I know it sounds terrible, but you are too old to invest in precious metals. Ok, it's more complicated than that, but unless you are trying to make a killing with short term investments (high risk, and you don't have the luxury of risk tolerance), you'd be better served looking for high security but lower return potential.

As it stands, demand is outstripping supply in gold so it is rather expensive, and it may continue to rise in price. However, the flip side is that at the moment people are buying lots of gold jewellery and if hard-up consumers cut down on purchasing jewellery then production might slow which will reduce demand on the markets which could lower the prices.

As the link says, had you bought gold in the 70s you would have been laughing since the prices skyrocketed. However, in every decade there is somebody recommending gold for one reason or another - so you should be careful about claims that gold is the next big investment.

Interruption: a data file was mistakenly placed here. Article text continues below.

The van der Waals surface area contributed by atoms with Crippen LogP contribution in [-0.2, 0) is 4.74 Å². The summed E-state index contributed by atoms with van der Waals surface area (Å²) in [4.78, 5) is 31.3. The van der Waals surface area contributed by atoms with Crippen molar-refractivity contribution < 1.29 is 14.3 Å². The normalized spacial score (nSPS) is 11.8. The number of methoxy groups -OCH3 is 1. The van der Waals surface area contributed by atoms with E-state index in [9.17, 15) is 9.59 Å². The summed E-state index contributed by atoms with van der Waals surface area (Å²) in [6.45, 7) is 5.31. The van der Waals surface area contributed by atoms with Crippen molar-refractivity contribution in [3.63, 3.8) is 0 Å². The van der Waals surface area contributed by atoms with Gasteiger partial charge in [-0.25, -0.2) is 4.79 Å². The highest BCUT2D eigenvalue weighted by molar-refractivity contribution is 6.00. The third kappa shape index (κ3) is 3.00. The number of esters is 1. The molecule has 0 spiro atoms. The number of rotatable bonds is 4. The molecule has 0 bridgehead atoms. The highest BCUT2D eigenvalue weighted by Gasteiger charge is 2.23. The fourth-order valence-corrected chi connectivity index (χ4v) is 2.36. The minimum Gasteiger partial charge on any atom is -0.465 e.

Using approximate figures from wiki

A $1000 dollar investment in 1940 would get you about
29Oz of Gold.
2900oz of Silver.
Selling those commodities in 1960 will get you about
$1100 for the gold
$2600 for the silver

A $1000 dollar investment in 1960 would get you about
27Oz of Gold.
1100oz of Silver.
Selling those commodities in 1980 will get you about
$17000 for the gold
$17000 for the silver

A $1000 dollar investment in 1980 would get you about
1.6Oz of Gold.
64oz of Silver.
Selling those commodities in 2000 will get you about
$440 for the gold
$290 for the silver

So if you get on gold at the right time, you're laughing. If you get on at the wrong time you'll cry. It is in the interests of those that have got on gold to try and increase the demand for gold, to make out like it is a safe bet in uncertain times. This will probably work, people will buy into it regardless of the soundness of the reasoning, the price of Gold will go through the roof, and then the smart investors that people were relying on will sell off before advising everybody else that the time for selling gold is here (thus using that same influence to reduce confidence in gold and drop its price...the canny investors might even get another go on the wheel.